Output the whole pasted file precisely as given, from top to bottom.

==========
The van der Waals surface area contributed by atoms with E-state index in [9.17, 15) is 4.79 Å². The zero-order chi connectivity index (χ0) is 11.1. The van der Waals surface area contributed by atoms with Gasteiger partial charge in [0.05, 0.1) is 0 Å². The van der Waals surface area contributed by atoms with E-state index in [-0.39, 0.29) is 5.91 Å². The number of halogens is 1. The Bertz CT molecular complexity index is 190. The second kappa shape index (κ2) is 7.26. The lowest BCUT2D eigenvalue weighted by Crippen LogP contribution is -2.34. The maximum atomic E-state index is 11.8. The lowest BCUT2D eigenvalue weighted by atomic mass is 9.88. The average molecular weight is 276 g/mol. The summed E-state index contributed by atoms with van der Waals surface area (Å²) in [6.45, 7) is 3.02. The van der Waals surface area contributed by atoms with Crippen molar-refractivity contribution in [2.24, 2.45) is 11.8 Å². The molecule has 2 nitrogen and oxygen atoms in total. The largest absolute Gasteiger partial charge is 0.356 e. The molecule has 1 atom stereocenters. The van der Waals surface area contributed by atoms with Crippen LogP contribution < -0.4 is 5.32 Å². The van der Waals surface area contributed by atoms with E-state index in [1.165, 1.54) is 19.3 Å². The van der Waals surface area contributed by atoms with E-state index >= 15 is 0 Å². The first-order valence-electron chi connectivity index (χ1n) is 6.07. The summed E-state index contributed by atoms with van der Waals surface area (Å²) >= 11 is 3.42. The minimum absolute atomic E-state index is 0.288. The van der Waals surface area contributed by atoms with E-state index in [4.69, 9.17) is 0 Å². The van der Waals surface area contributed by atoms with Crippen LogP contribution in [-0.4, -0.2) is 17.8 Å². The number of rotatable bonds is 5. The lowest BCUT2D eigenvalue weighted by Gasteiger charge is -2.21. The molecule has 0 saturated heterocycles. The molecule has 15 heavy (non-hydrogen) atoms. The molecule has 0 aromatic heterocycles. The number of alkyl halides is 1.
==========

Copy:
The van der Waals surface area contributed by atoms with E-state index in [9.17, 15) is 4.79 Å². The zero-order chi connectivity index (χ0) is 11.1. The van der Waals surface area contributed by atoms with Gasteiger partial charge in [0.05, 0.1) is 0 Å². The van der Waals surface area contributed by atoms with E-state index in [-0.39, 0.29) is 5.91 Å². The number of halogens is 1. The Bertz CT molecular complexity index is 190. The second kappa shape index (κ2) is 7.26. The lowest BCUT2D eigenvalue weighted by Crippen LogP contribution is -2.34. The maximum atomic E-state index is 11.8. The lowest BCUT2D eigenvalue weighted by atomic mass is 9.88. The average molecular weight is 276 g/mol. The summed E-state index contributed by atoms with van der Waals surface area (Å²) in [6.45, 7) is 3.02. The van der Waals surface area contributed by atoms with Crippen molar-refractivity contribution in [2.24, 2.45) is 11.8 Å². The molecule has 2 nitrogen and oxygen atoms in total. The largest absolute Gasteiger partial charge is 0.356 e. The molecule has 1 atom stereocenters. The van der Waals surface area contributed by atoms with Crippen LogP contribution < -0.4 is 5.32 Å². The van der Waals surface area contributed by atoms with E-state index in [1.165, 1.54) is 19.3 Å². The van der Waals surface area contributed by atoms with E-state index >= 15 is 0 Å². The first-order valence-electron chi connectivity index (χ1n) is 6.07. The summed E-state index contributed by atoms with van der Waals surface area (Å²) >= 11 is 3.42. The minimum absolute atomic E-state index is 0.288. The van der Waals surface area contributed by atoms with E-state index in [4.69, 9.17) is 0 Å². The van der Waals surface area contributed by atoms with Crippen LogP contribution in [-0.4, -0.2) is 17.8 Å². The number of rotatable bonds is 5. The lowest BCUT2D eigenvalue weighted by Gasteiger charge is -2.21. The molecule has 0 saturated heterocycles. The molecule has 15 heavy (non-hydrogen) atoms. The molecule has 0 aromatic heterocycles. The number of alkyl halides is 1.